Rejection of new customers in replacement supply: is that even possible?

The East German regional supplier Mitgas has dared to venture out. He has refused to accept former customers in the basic and replacement supply. Namely “because of economic unreasonableness”, as a company spokeswoman announced. (The ZfK reported.)

But is that also legally permissible?

“Indefinite” legal term

Mitgas obviously relies on Section 36 of the Energy Industry Act. There it says in paragraph one, sentence three: “The obligation to provide a basic supply does not exist if the supply for the energy supply company is not reasonable for economic reasons.”

But what does “unreasonable for economic reasons” mean? It is an “indefinite” legal term, says energy lawyer Holger Schneidewindt from the consumer advice center in North Rhine-Westphalia.

“Companies need to let their pants down”

“The question is: Are utilities only doing this to save their margin, which is very high in the basic supply, or are there more serious economic risks? The companies have to let their pants down and explain why they are doing this.”

In response to a ZfK request, the Federal Network Agency pointed out that a high threshold should be set in the event of economic unreasonableness. “It must be checked for each individual case – based on the customer.”

Exceptional situation as an argument

Lawyer Christina Will from the law firm Rosin Büdenbender is of the opinion that basic providers must justify such a step “very well”. Enormous additional costs due to the replacement of gas in an exceptional situation like now could, however, from their point of view represent an argument for the unacceptability.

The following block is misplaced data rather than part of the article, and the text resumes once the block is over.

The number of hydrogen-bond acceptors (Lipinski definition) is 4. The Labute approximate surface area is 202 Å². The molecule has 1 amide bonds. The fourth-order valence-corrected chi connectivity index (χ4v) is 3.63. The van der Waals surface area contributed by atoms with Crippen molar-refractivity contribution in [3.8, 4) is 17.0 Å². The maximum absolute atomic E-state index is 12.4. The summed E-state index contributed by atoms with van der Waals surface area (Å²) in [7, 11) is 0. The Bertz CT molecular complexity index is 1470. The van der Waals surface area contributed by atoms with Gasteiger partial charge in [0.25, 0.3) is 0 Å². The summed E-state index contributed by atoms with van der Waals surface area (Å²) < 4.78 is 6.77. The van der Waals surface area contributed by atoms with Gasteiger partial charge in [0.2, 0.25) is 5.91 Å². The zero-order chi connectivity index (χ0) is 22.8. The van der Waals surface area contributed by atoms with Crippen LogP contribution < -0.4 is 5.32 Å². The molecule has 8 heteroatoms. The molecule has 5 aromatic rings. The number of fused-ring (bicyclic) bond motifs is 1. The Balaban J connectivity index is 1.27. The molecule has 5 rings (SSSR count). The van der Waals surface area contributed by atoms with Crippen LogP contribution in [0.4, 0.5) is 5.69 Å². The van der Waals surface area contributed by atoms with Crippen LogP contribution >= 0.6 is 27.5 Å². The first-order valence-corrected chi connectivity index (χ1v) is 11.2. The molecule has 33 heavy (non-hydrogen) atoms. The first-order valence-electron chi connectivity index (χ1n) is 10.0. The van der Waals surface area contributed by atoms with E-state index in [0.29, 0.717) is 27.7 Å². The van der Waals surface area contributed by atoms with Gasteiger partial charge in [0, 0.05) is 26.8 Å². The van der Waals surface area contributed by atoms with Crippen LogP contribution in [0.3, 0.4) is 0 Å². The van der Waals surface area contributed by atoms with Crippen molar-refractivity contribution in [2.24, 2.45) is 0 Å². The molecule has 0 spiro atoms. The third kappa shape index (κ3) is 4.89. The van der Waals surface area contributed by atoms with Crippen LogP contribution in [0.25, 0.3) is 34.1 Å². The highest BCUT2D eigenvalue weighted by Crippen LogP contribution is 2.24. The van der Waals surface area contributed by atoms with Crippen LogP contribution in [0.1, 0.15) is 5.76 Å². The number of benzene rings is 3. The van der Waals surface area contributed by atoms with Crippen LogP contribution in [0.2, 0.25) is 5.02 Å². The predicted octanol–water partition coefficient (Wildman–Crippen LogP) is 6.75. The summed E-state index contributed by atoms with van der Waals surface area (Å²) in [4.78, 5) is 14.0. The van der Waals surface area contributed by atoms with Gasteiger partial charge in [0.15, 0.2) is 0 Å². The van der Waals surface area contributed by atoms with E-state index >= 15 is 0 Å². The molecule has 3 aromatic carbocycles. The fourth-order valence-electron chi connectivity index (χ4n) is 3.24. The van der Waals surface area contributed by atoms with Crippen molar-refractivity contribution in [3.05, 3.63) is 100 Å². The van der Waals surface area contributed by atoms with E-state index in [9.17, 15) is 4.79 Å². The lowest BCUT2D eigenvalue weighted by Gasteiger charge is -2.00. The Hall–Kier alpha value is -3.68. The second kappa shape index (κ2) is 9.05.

Mitgas argues that it could not foresee such a high increase in customers due to the delivery stop by the provider According to the company’s own information, there are around 5,000 cases in the company’s basic supply area.

Basic and substitute providers

Therefore, the customer growth was not taken into account either in the gas procurement or in the calculation of the basic and replacement supply prices. Furthermore, the procurement costs have risen significantly in the past few months.

In the Mitgas case, there is another aspect. Paragraph 36 of the Energy Industry Act determines the basic supply obligation, not the replacement supply obligation.

Replacement supply for three months

As a reminder: in the event of insolvency or delivery stops of a provider, its customers usually fall into the replacement supply first. The substitute supplier is identical to the basic supplier of the area.

The latter carries out the replacement care for a maximum of three months. If the customer has not yet decided on a new provider, he switches to the basic service. That applies at least to household customers. (The ZfK reported.)

Federal Network Agency becomes clear

The question now is: does Paragraph 36 also apply to substitute suppliers? No, thinks the Federal Network Agency. “This rule only applies to basic services,” she writes. “There is no such reason for an exception in the substitute pension scheme.” (aba)

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